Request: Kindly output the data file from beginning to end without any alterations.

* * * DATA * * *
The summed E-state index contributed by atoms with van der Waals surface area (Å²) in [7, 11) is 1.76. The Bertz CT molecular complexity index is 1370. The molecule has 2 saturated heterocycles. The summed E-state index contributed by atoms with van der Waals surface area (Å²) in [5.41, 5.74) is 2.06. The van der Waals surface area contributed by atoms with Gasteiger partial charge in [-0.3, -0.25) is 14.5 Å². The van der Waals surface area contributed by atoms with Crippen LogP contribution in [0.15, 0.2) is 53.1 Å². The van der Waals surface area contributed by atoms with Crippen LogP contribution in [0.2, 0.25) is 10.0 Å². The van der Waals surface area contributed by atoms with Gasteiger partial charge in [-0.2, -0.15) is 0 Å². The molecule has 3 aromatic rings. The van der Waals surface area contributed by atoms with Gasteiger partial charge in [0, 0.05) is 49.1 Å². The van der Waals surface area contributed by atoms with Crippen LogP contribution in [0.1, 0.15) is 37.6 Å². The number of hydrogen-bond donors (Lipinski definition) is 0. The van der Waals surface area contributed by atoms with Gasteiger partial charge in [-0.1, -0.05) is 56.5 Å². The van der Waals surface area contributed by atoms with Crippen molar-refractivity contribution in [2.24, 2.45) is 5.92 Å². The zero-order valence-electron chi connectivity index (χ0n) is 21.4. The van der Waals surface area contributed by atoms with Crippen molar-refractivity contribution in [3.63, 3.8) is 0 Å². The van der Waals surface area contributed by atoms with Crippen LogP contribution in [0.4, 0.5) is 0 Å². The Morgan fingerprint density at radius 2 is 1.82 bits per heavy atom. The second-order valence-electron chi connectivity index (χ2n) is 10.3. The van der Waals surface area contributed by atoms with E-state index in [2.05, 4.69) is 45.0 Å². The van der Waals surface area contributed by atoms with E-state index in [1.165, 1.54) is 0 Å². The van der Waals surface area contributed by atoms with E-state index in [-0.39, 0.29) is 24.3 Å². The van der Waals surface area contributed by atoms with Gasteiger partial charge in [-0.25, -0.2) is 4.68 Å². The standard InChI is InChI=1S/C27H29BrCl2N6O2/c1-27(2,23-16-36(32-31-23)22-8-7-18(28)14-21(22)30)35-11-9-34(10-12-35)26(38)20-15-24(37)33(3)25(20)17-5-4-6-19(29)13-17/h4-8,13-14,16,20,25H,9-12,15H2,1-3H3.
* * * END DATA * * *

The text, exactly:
The summed E-state index contributed by atoms with van der Waals surface area (Å²) in [7, 11) is 1.76. The Bertz CT molecular complexity index is 1370. The molecule has 2 saturated heterocycles. The summed E-state index contributed by atoms with van der Waals surface area (Å²) in [5.41, 5.74) is 2.06. The van der Waals surface area contributed by atoms with Gasteiger partial charge in [-0.3, -0.25) is 14.5 Å². The van der Waals surface area contributed by atoms with Crippen LogP contribution in [0.15, 0.2) is 53.1 Å². The van der Waals surface area contributed by atoms with Crippen LogP contribution in [0.2, 0.25) is 10.0 Å². The van der Waals surface area contributed by atoms with Gasteiger partial charge in [-0.2, -0.15) is 0 Å². The molecule has 3 aromatic rings. The van der Waals surface area contributed by atoms with Gasteiger partial charge in [0, 0.05) is 49.1 Å². The van der Waals surface area contributed by atoms with Crippen LogP contribution in [0.1, 0.15) is 37.6 Å². The number of hydrogen-bond donors (Lipinski definition) is 0. The van der Waals surface area contributed by atoms with Gasteiger partial charge in [-0.1, -0.05) is 56.5 Å². The van der Waals surface area contributed by atoms with Crippen molar-refractivity contribution in [2.24, 2.45) is 5.92 Å². The zero-order valence-electron chi connectivity index (χ0n) is 21.4. The van der Waals surface area contributed by atoms with Crippen molar-refractivity contribution in [3.63, 3.8) is 0 Å². The van der Waals surface area contributed by atoms with Crippen LogP contribution in [0.4, 0.5) is 0 Å². The Morgan fingerprint density at radius 2 is 1.82 bits per heavy atom. The second-order valence-electron chi connectivity index (χ2n) is 10.3. The van der Waals surface area contributed by atoms with E-state index in [2.05, 4.69) is 45.0 Å². The van der Waals surface area contributed by atoms with E-state index in [1.165, 1.54) is 0 Å². The van der Waals surface area contributed by atoms with E-state index in [-0.39, 0.29) is 24.3 Å². The van der Waals surface area contributed by atoms with Gasteiger partial charge in [-0.25, -0.2) is 4.68 Å². The standard InChI is InChI=1S/C27H29BrCl2N6O2/c1-27(2,23-16-36(32-31-23)22-8-7-18(28)14-21(22)30)35-11-9-34(10-12-35)26(38)20-15-24(37)33(3)25(20)17-5-4-6-19(29)13-17/h4-8,13-14,16,20,25H,9-12,15H2,1-3H3.